Design can be _____.

one dimensional.
overly simplistic.

There. I’ve said it. And I feel only slightly better. You may sense my frustration with graphic design. You can’t live in it. You can’t wear it. With the computer’s advent, you can’t even touch it anymore. Just a bunch of 1’s and 0’s. Turn the power off and it doesn’t exist (yes, I know, some clients still have money for print). So how do you use it to communicate, to bring about change, to speak to the heart?

You see, I’m decompressing from a two week tour of Washington DC, Philadelphia and New York City. At every turn I was confronted with stunning architectural design, industrial design and interior design. These other design disciplines are far more complex and challenging than graphic design. Graphic designers pat themselves on the back when they come up with an award winning identity, a nifty website or novel ad campaign. But who are we fooling? It’s child’s play compared to architectural design. If you’ve ever stood on top of the Empire State Building (or remodeled an old home for that matter), then you’ll know what I mean. Several years ago I read an interview with Stefan Sagmeister, one of my favorite graphic designers. He said was tiring of graphic design and wanted to try film. For someone at the top of his field, I thought this odd. I noticed the same about Tibor Kalman who founded the legendary M&Co. He chunked it all at the height of M&Co’s success to be the founding editor of the magazine COLORS.


I think its because graphic design is like having training wheels on your bike when you are first learning to ride. Graphic design provides an easy entry point (thanks to the computer) for other creative fields. We “professionals” may whine about how everyone with Photoshop is now a self-labeled “graphic designer”, but I think it’s great. For those of us whose creativity was suppressed by scores of college classes in math, physics, engineering and other science related drudgery, graphic design is a unintimidating way to discover our heart’s visual language. The problem arises once our hearts are able to speak, graphic design and its current outlets (mainly advertising) become a hindrance to personal growth and creativity. Graphic designers should hike into other fields of design as they mature in their creativity. Training wheels are good, but we must remove them or our creativity will become boring, trendy, one dimensional, restricted, self-indulgent, insecure and overly simplistic.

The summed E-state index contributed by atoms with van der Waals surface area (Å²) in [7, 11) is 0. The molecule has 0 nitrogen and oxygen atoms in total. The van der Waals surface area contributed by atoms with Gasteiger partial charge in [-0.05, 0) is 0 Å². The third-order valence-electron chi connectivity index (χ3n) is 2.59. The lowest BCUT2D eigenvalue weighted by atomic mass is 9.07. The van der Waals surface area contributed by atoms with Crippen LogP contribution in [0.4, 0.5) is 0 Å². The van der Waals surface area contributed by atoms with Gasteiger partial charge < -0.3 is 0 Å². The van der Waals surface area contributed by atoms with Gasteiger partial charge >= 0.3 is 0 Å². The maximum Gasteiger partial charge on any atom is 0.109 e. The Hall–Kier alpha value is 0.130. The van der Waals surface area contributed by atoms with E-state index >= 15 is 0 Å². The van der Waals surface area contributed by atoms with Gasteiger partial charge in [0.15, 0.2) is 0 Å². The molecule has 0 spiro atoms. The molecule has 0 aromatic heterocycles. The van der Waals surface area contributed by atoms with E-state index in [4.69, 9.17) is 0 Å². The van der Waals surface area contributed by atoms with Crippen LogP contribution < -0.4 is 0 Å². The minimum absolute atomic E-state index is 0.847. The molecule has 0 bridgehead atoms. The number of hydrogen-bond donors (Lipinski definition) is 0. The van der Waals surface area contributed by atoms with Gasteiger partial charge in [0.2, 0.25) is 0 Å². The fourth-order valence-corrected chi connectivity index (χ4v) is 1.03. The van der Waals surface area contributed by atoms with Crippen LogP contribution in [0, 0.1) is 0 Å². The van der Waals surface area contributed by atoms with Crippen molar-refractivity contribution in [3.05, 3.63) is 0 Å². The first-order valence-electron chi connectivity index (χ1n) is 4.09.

2 Responses to “Design can be _____.”

  1. Michael

    Indeed, anyone can design.

    Anyone can also sing.
    Anyone can also give a speech.
    Anyone can paint.

    Few voices stir the heart.
    Few speeches move to action.
    Few paintings are hung in Paris.

    Few designs communicate.

  2. Anonymous

    Now this is interesting…. The underlying unanswered question is what makes graphic design so exciting when you start and so unsatisfying once you get the hang of it for a good number of years? My wild guess would be it’s limitation in making a better world.

    Design is about fulfilling a desire, first, for things in a consumer society, but also for a sense of order in our lives. Our crazy post-modern little screwed-up world is so out of control in so many ways that the idea that you can make things look better is almost ludicrous. But on a deeper level it’s still more than just esthetics, but survival: a taste of our real entitlement – you can have a taste of a heavenly kingdom but don’t think it’s going to be handed over. Not in this world, anyway…
    Design, to me, is about Hope.


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